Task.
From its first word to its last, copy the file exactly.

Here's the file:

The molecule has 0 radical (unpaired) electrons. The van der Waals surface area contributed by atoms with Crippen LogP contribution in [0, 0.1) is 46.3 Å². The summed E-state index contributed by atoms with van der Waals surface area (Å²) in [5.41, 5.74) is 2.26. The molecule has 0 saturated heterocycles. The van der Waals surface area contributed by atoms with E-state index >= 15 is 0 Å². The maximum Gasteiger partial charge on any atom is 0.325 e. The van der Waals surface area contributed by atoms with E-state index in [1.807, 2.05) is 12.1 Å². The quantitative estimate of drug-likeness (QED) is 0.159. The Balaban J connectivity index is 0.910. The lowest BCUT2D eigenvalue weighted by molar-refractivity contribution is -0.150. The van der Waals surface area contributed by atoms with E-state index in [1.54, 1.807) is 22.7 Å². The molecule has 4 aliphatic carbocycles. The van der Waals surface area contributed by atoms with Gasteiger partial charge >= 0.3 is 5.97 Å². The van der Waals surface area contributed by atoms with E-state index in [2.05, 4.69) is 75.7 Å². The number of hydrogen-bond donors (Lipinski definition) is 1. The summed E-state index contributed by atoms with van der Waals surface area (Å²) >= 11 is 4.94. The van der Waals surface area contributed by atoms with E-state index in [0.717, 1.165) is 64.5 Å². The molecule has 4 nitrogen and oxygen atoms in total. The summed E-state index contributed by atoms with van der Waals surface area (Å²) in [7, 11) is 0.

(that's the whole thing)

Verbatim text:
The molecule has 0 radical (unpaired) electrons. The van der Waals surface area contributed by atoms with Crippen LogP contribution in [0, 0.1) is 46.3 Å². The summed E-state index contributed by atoms with van der Waals surface area (Å²) in [5.41, 5.74) is 2.26. The molecule has 0 saturated heterocycles. The van der Waals surface area contributed by atoms with E-state index >= 15 is 0 Å². The maximum Gasteiger partial charge on any atom is 0.325 e. The van der Waals surface area contributed by atoms with E-state index in [1.807, 2.05) is 12.1 Å². The quantitative estimate of drug-likeness (QED) is 0.159. The Balaban J connectivity index is 0.910. The lowest BCUT2D eigenvalue weighted by molar-refractivity contribution is -0.150. The van der Waals surface area contributed by atoms with E-state index in [1.54, 1.807) is 22.7 Å². The molecule has 4 aliphatic carbocycles. The van der Waals surface area contributed by atoms with Gasteiger partial charge >= 0.3 is 5.97 Å². The van der Waals surface area contributed by atoms with E-state index in [2.05, 4.69) is 75.7 Å². The number of hydrogen-bond donors (Lipinski definition) is 1. The summed E-state index contributed by atoms with van der Waals surface area (Å²) >= 11 is 4.94. The van der Waals surface area contributed by atoms with E-state index in [0.717, 1.165) is 64.5 Å². The molecule has 4 nitrogen and oxygen atoms in total. The summed E-state index contributed by atoms with van der Waals surface area (Å²) in [7, 11) is 0.